From Fri Mar 30 07:54:47 2001
Subject: [BRC-NEWS] What's Love Got To Do With It?
Precedence: bulk
Date: Fri, 30 Mar 2001 07:29:33 -0500 (EST)

What's Love Got To Do With It: Politics, Care, and the New Millennium

By Isaiah Leroy <>, 29 March 2001

“We need more love in the black community.”

“The Black community doesn't have enough love.”

“What black people need to do is love ourselves more.”

I've heard this refrain now in a number of different fora, from a number of different sources with varying levels of political consciousness. One occasion was during a forum on “black leadership” sponsored by a black graduate organization—another occasion was during a pickup basketball game. Most recently bell hooks gave a talk entitled “Feminism is for Everybody.”

It focused on the subject of love and the black community. She argued that because of a lack of self-love, black men and women do harm to themselves, to their families, their friends, their lovers. What we need more than anything else is to recapture this sense of love that Martin Luther King Jr. talked about in the sixties. Cornel West in Race Matters argues something similar, positing that what we face is a nihilistic threat, one that can only be soothed by returning to “the love ethic.” Indeed, some conservative nationalists argue something similar, noting that a return to African values will place black people on the path to righteousness.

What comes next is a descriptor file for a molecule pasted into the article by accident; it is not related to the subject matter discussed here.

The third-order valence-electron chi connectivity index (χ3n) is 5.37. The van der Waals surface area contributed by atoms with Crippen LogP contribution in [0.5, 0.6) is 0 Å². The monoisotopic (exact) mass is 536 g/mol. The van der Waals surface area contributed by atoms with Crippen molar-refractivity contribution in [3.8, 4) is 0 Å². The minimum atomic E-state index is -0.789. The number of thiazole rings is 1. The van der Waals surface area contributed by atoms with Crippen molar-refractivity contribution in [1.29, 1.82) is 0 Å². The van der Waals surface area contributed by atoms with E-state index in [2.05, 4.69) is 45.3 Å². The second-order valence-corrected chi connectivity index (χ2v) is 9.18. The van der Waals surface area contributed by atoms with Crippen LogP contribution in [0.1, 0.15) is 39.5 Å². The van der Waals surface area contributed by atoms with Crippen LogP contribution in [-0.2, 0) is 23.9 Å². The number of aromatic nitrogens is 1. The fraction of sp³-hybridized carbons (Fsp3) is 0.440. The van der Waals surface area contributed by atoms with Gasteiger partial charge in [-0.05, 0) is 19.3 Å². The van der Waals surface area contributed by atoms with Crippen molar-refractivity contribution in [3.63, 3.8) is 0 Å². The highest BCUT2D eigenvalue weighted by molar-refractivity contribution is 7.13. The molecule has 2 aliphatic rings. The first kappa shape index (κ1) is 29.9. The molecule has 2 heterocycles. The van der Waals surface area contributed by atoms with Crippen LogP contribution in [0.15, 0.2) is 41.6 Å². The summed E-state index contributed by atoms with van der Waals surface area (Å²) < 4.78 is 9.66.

To be fair there is some truth in their comments. That is, there are a number of individuals in our communities who could use love in their lives.

There are a number of women and men who have suffered and continue to suffer from all kinds of psychological traumas. Men for example who have been mentally beaten into submission by their spouses, women who have been similarly subjugated working 12 hour shifts at the plant. Finally the most vulnerable among us—children—endure hours upon hours of latchkey treatment, of being ignored, of being treated as worthless in public and private schools.